Recovering Servicemembers

DOD and VA Have Made Progress to Jointly Develop Required Policies but Additional Challenges Remain Gao ID: GAO-09-540T April 29, 2009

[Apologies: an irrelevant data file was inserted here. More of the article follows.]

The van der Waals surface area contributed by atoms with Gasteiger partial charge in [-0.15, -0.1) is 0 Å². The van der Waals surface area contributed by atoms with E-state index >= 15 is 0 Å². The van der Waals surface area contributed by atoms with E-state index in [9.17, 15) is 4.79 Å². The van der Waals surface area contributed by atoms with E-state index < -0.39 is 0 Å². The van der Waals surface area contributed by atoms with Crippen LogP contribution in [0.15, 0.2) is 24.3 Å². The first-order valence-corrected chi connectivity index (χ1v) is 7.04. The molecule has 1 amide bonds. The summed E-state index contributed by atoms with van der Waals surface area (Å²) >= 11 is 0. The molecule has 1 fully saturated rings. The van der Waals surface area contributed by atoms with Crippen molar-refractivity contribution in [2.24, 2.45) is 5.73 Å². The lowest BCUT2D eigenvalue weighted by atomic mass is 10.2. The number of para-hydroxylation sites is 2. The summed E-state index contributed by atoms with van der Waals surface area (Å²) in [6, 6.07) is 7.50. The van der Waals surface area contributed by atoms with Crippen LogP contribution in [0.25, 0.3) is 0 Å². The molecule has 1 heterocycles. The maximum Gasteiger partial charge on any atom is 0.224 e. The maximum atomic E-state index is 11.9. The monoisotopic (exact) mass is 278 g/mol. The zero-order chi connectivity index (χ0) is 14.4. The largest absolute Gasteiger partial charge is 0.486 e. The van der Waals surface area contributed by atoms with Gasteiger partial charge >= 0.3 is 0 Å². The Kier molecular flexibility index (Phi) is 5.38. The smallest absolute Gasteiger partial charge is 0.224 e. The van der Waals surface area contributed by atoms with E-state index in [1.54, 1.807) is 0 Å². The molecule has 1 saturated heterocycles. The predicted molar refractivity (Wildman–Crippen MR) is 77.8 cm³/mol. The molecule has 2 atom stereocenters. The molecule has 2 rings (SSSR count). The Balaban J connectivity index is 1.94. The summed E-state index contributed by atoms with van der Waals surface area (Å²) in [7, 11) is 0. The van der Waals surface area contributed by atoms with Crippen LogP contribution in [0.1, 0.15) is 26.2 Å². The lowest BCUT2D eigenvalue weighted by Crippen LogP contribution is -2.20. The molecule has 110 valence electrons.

The National Defense Authorization Act for Fiscal Year 2008 (NDAA 2008) requires the Departments of Defense (DOD) and Veterans Affairs (VA) to jointly develop and implement comprehensive policies on the care, management, and transition of recovering servicemembers. The Senior Oversight Committee (SOC)--jointly chaired by DOD and VA leadership--has assumed responsibility for these policies. The NDAA 2008 also requires GAO to report on the progress DOD and VA make in developing and implementing the policies. This statement provides preliminary information on (1) the progress DOD and VA have made in jointly developing the comprehensive policies required in the NDAA 2008 and (2) the challenges DOD and VA are encountering in the joint development and initial implementation of these policies. GAO determined the current status of policy development by assessing the status reported by SOC officials and analyzing supporting documentation. To identify challenges, GAO interviewed the Acting Under Secretary of Defense for Personnel and Readiness, the Executive Director and Chief of Staff of the SOC, the departmental co-leads for most of the SOC work groups, the Acting Director of DOD's Office of Transition Policy and Care Coordination, and other knowledgeable officials.